I think the adrenalin of the moment left us gasping. As time passes and memory becomes foreshortened and compressed, it is such highlights of life that get recalled, while more mundane and routine events get forgotten or if remembered at all, are recollected as a composite of many repeated similar actions. The picture I have of my friend, frozen and stored in the recesses for so long, becomes less focused and more blurred as it ‘defrosts’, than when it was just a label on a mental box in the attic, though in the process, little dribbles and specks of memories dribble out.

Write Here, Write Now: 10.19 – Child In Time

Deep Purple – Child In Time “You’d better close your eyes

Possibly my favourite Deep Purple song, it used to be because of  Lord’s organ playing and Gillan’s histrionic vocals. Listening to it for the first time in ages recently, what impressed me most was Paice’s drumming, and to an extent Glover’s bass playing – the rhythm of the song. Powerful strokes, but with a subtle touch that carry the listener through the extended organ, vocal and guitar solos, the steady bass hum that marks continuity even as the lead instruments burst forth in pitch and volume. Fortunately, Blackmore’s guitar isn’t that noticeable against the other instruments, apart from the solo towards the end, which I must admit is pretty spectacular.

When I think about the songs and groups that my friend and I used to listen to, a fair few of them were derived from Deep Purple – Rainbow, Whitesnake, Gillan. There was definitely a family of bands that pursued a similar sound. What was the appeal? Loud guitar rock. The lyrics didn’t really mean very much – they were just words to sing, and convey the feeling generated by the song. Even now, I was surprised to read that the opening lines don’t go as follows:

Sweet Child in Time. You’ll see the light

Of course, it makes more sense. But back then, lyrics were not as easy to get as they are now. Slurred, indistinct vocals meant that it was often a case of guesswork what was being sung.

Putting myself in the footsteps of the child I was back then is nigh on impossible – both I and my friend are effectively for me children lost in time, preserved as the scantly clear memories that survive.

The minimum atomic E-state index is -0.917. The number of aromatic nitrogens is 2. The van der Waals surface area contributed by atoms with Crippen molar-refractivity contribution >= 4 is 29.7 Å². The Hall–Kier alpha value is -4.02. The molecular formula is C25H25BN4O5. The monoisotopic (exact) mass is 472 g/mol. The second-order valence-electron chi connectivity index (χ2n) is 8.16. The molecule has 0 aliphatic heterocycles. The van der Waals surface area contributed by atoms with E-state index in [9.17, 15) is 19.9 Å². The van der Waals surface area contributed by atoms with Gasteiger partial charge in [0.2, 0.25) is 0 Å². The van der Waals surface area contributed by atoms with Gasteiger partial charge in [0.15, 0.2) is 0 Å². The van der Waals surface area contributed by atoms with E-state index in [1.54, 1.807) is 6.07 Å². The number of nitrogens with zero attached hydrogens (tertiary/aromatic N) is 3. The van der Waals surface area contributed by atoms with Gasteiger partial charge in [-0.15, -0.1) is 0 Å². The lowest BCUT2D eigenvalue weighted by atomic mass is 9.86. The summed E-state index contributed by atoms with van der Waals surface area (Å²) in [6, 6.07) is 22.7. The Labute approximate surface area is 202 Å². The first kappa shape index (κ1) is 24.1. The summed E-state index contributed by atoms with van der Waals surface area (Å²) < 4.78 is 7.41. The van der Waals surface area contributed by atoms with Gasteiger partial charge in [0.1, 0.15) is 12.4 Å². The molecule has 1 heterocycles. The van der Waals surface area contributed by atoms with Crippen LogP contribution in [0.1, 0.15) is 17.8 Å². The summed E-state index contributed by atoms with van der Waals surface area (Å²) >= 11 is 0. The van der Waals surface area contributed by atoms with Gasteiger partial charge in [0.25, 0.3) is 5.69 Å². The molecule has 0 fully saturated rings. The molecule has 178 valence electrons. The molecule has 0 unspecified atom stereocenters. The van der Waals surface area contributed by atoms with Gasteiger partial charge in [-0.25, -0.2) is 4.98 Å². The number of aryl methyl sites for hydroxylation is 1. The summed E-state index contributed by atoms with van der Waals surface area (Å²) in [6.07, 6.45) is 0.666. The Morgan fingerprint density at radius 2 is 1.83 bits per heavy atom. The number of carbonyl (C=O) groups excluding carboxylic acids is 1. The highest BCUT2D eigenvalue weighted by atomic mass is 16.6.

Write Here, Write Now: 10.16 – Kyrie

David Fanshawe – Kyrie (African Sanctus)

Quite often I will call my children in for lunch or supper and they are so absorbed in their Playmobil world, that I don’t think they are being rude in not coming to the kitchen, they have just got themselves so involved with the characters and the stories they are creating, that they just don’t hear me or register the meanings of the words. I may be being charitable, but it seems to take them a few repeated requests to respond and join us.

I mention that in relation to tonight’s song because, back in 1978, David Fanshawe’s African Sanctus received one of its world premieres at Worcester Cathedral and our family had tickets to go and see it. My friend wasn’t interested in it at all, and back then I didn’t fully appreciate the appeal of the innovative combination of African and other world music with classical and Christian choral music. However, I was intrigued enough even back then to want to go.

But then my dad found out that David Fanshawe was giving a talk a few days before the concert – would I go with him to hear? At the time he asked me, a few hours before the talk was to start, I was deeply involved, with my friend, in some Lego construction project, with pieces spread out all over the floor. My friend wasn’t interested and I was torn between staying and going. It might have been worth a listen, but I was too absorbed in what I was doing to tear myself away.

I don’t know if, had I gone, David Fanshawe would have made a big impression on me. The music was I think fun enough, a bit like the instrumental ‘Zambezi’ probably would have been my honest reaction back then. What I remember was the internal conflict about the talk. In the mid 80s I decided I would go with my dad to the ETH in Zürich to witness a talk by an English physicist with amyotrophic lateral sclerosis. The fairly unknown Stephen Hawking made a reasonable impression on me with his pre-Brief History talk for science novices, so maybe I learned from my mistake, or maybe they balanced each other out. I think now, whenever an opportunity comes up to try something new, I do try to grasp it with both hands and enjoy the experience.

As to this song, it is magical in the way it glides from muezzin’s call to choir’s song, then meanders between the two, no false notes between the two, before fading.